RALEIGH, N.C. (AP) — A public water utility studied what it was serving to its 200,000 North Carolina customers and found it contained multiple unregulated industrial chemicals with uncertain health effects, including some substances that university researchers didn’t know existed, legislators learned Thursday.
State lawmakers heard from chemists at the University of North Carolina at Wilmington and a top executive of the Wilmington area’s main water utility as they try to figure out how the state should respond to rising concern about the prevalence of untested chemicals in drinking water.
The chemical GenX, previously found in drinking water served to Wilmington-area homes, is now in a range health officials think should be safe, Cape Fear Public Utility Authority Executive Director Jim Flechtner said. But GenX represents just 14 percent of a family of concerning compounds being investigated, while about 20 different related chemicals combined push the water question into unknown territory, he said.
The combined levels of compounds in water samples from one filtration plant in January were about 50 percent higher than the state’s health goal for GenX, the utility’s report to the General Assembly showed.
Officials could not immediately address their potential health risks.
“We don’t know the combined health effects of these contaminants. We talk about GenX, but we know so many other compounds are in the river. We can’t tell our customers what happens then those other compounds are added together and then consumed,” Flechtner told members of a legislative committee investigating the impact of industrial chemicals in rivers and groundwater.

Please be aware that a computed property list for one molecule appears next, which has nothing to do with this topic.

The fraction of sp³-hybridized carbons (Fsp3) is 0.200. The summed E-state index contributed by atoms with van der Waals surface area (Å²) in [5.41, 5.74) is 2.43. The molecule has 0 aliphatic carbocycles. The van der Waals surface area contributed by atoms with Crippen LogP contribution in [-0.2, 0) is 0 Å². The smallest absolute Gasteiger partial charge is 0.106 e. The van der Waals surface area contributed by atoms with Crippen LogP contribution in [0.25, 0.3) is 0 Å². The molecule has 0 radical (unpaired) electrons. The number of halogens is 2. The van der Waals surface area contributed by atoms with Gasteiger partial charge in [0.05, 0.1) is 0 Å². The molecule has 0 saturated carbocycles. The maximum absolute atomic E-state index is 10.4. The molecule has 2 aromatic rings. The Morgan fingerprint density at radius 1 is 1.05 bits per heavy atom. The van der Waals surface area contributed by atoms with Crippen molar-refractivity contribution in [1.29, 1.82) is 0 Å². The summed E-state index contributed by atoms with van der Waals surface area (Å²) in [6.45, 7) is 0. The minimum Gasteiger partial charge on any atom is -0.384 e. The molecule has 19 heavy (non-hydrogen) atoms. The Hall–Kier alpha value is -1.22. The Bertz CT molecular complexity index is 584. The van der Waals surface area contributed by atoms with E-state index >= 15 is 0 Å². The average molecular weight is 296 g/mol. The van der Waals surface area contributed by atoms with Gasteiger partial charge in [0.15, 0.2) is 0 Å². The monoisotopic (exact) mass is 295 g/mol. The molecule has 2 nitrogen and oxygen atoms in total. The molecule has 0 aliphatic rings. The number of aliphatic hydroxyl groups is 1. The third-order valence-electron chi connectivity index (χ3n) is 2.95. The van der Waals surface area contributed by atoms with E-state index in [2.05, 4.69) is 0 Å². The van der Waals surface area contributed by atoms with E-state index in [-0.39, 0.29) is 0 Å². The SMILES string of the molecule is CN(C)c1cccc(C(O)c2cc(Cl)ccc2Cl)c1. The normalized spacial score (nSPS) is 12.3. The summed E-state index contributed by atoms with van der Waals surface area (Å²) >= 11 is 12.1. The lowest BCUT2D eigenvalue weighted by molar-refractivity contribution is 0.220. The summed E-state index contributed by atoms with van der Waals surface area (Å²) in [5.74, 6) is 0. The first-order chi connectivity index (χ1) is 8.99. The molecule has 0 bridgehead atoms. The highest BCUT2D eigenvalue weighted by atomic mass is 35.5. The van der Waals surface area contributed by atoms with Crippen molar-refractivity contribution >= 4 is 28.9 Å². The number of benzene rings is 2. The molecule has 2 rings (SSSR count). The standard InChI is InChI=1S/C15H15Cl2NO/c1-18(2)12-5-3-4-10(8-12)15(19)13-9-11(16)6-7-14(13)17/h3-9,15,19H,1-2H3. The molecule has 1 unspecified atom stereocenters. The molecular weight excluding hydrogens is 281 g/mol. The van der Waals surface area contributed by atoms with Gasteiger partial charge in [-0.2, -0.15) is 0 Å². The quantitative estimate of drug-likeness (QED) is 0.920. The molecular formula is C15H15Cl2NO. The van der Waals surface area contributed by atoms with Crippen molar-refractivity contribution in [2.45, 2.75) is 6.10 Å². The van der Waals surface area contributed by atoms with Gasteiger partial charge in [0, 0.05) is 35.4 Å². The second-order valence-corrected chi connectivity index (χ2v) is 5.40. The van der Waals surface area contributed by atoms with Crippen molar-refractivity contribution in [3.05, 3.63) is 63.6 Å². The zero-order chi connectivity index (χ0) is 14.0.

Local university researchers investigating water drawn from the Cape Fear River and delivered to consumers found several new perfluoroalkyl substances, or PFAS, “not previously reported in the scientific literature.”
Rep. Jimmy Dixon, whose Duplin County district includes a long stretch of the river, said health concerns over GenX have been trumped up by lawyers looking for big paydays. Wilmington, Delaware-based Chemours Company makes GenX at a plant south of Fayetteville that employs about 900 workers.
“The water’s clean folks. The water is safe,” Dixon said.
GenX and other PFAS chemicals have been used for decades in food packaging, carpet, leather and apparel, textiles and plastics. Older versions of the chemical family can cause reproductive, liver, kidney and immunological problems in laboratory animals and have been phased out in the United States, the U.S. Environmental Protection Agency said.
A report released last week by Northeastern University’s Social Science Environmental Health Research Institute at the Environmental Working Group found PFAS chemicals at sites in 22 states, and small amounts in tap water in North Carolina communities ranging from Greensboro to Lillington and Nashville.
Testing also has found the phased out PFAS chemicals in the lake supplying water to residents of Durham and Cary.
Legislators and Gov. Roy Cooper’s health and environmental agency have been trying to figure out how to react since it became known last summer that GenX was in the Wilmington area’s water supply. It’s thought the chemical was carried by the river from the Chemours plant, about 100 miles (160 kilometers) upriver. The chemical was also carried away from the plant by rainwater and wound up in nearby private water wells. At least 115 homes were issued bottled water because GenX was detected at levels above the state health goal.
Lawmakers have so far resisted requests by Cooper to increase agency budgets even under rising concern over the chemicals in water supplies. Lawmakers failed in February to agree on an extra $2.3 million for the environmental agency.
Wilmington-area Rep. Ted Davis, R-New Hanover, said he’s trying to negotiate a compromise that will win Senate passage for the funding.